Our new Headmaster, Trevor Barman, will return to Australia with a good deal more knowledge about the infrastructure of Hereworth and a greater understanding of the New Zealand education system. He will have much to ponder on and will, no doubt, return in January with greater insight and fresh with his own thoughts on what can be done to take the school forward in the coming years. We wish him and his wife Jenny well. In the meantime, for us it is a full on five weeks to the end of the year.
I recently read an article on The Scots College (Sydney) website that I feel is worth sharing – Why boys need to fail to succeed. I would like to preface this by suggesting that while the reference is about boys, most of what is said applies to girls as well. All children need to fail to succeed and, arguably, most if not all successful adults have done so.
“Boys have been failing since the day we were born. As babies, we made gurgling sounds until we could say our first words. We rolled, crawled, stumbled and fell before we learnt to walk.
At some point, children develop a fear of failure and forget that it is a natural and necessary part of learning and growing. As a parent of boys, it is important to teach your son not to fear mistakes but learn from them. Here’s four reasons why boys need to fail in order to to succeed:
ACCEPT SETBACKS AS A PART OF LIFE: You can’t always get what you want. The rolling stones knew this and we all learn it eventually. The earlier your son learns that setbacks are a part of life, the better. The key is to improve how he deals with them. Can he learn from the experience? Is there another path to success? Perhaps he experienced the setback because he approached the situation in the wrong way. Every obstacle is an opportunity to pause, reflect and learn from the experience.
BUILD RESILIENCE: The simple act of dusting yourself off and trying again builds resilience. We live in a fast-paced world where competition is fiercer than ever before – your son will need resilience to persevere and be successful. Feeling disappointed and frustrated is normal and shouldn’t be suppressed. Teach your son to first acknowledge those feelings and why he feels that way, then make a plan of action to keep moving forward. Over time, he will develop strong resilience and get up faster when he falls.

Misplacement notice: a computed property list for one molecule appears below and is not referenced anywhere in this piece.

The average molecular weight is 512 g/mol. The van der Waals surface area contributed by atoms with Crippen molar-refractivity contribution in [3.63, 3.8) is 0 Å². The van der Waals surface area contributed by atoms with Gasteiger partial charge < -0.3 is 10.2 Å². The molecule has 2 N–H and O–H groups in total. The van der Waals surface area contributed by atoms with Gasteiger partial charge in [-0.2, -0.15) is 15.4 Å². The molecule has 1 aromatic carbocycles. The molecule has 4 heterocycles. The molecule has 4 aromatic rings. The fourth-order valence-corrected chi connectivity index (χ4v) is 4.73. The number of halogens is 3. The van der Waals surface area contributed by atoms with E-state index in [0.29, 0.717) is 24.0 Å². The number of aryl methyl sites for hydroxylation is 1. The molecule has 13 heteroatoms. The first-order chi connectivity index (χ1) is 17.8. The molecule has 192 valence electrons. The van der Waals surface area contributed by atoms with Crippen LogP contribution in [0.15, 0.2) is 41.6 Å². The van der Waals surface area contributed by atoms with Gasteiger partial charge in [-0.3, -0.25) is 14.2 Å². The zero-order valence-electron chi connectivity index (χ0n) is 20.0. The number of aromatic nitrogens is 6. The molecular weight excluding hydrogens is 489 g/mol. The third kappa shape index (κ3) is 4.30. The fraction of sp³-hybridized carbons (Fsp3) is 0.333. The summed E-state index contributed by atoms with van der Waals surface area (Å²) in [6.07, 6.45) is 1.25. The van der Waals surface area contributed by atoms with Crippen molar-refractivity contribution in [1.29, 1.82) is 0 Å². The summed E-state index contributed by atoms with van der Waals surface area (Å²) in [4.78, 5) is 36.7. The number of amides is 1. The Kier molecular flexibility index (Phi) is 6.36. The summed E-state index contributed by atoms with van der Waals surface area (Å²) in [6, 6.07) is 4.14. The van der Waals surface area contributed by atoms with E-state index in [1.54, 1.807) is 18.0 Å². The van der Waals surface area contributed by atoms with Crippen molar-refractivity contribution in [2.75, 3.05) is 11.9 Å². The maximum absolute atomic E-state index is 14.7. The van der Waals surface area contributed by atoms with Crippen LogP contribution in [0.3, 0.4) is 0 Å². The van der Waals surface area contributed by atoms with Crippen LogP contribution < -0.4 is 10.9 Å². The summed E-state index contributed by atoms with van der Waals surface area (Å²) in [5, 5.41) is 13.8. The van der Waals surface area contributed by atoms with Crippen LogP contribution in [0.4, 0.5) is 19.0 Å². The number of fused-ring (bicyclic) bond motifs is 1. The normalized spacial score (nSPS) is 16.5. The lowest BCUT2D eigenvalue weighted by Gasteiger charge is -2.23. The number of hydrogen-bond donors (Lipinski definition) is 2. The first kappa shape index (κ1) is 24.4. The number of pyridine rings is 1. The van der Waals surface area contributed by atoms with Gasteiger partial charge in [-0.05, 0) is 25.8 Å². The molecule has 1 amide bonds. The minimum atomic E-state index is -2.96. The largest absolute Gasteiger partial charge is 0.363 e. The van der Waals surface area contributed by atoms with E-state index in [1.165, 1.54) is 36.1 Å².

LEARN WHAT WORKS AND WHAT DOESN’T: Thinking outside the box and being innovative inevitably means occasionally failing from the risks that you need to take. Innovators are going into unchartered territory, so of course there will be failures on the way in order to learn what works and what doesn’t. As a parent, you can use everyday problems around the house to get your son to try out different solutions to see which one works. This will also help him build higher level critical thinking skills over time.
UNDERSTAND HIS STRENGTHS AND WEAKNESSES: Learning his strengths and weaknesses is another important reason for your son to embrace failure. Encourage him to reflect on failures to work out what he is good at and what areas he could improve on. Self-awareness is key to both professional and personal success. It’s not possible to know your weaknesses unless you experience failure.
CLEARLY DEFINE WHAT SUCCESS REALLY IS: Sometimes we are misguided with what success really is. There are times when we feel that we can never experience success in certain areas of life – it’s important to consider whether we are being fair in our own definition of success. We can often be our harshest critic. Defining success – in all areas of life – is key to leading a life of fulfilment.
It’s important to reinforce the message that failure is not a step backwards, but a stepping stone to success. If your son doesn’t get used to being outside his comfort zone, then he will never overcome his fear of failure, build resilience or establish his own definition of success.”
Food for thought perhaps.
All the best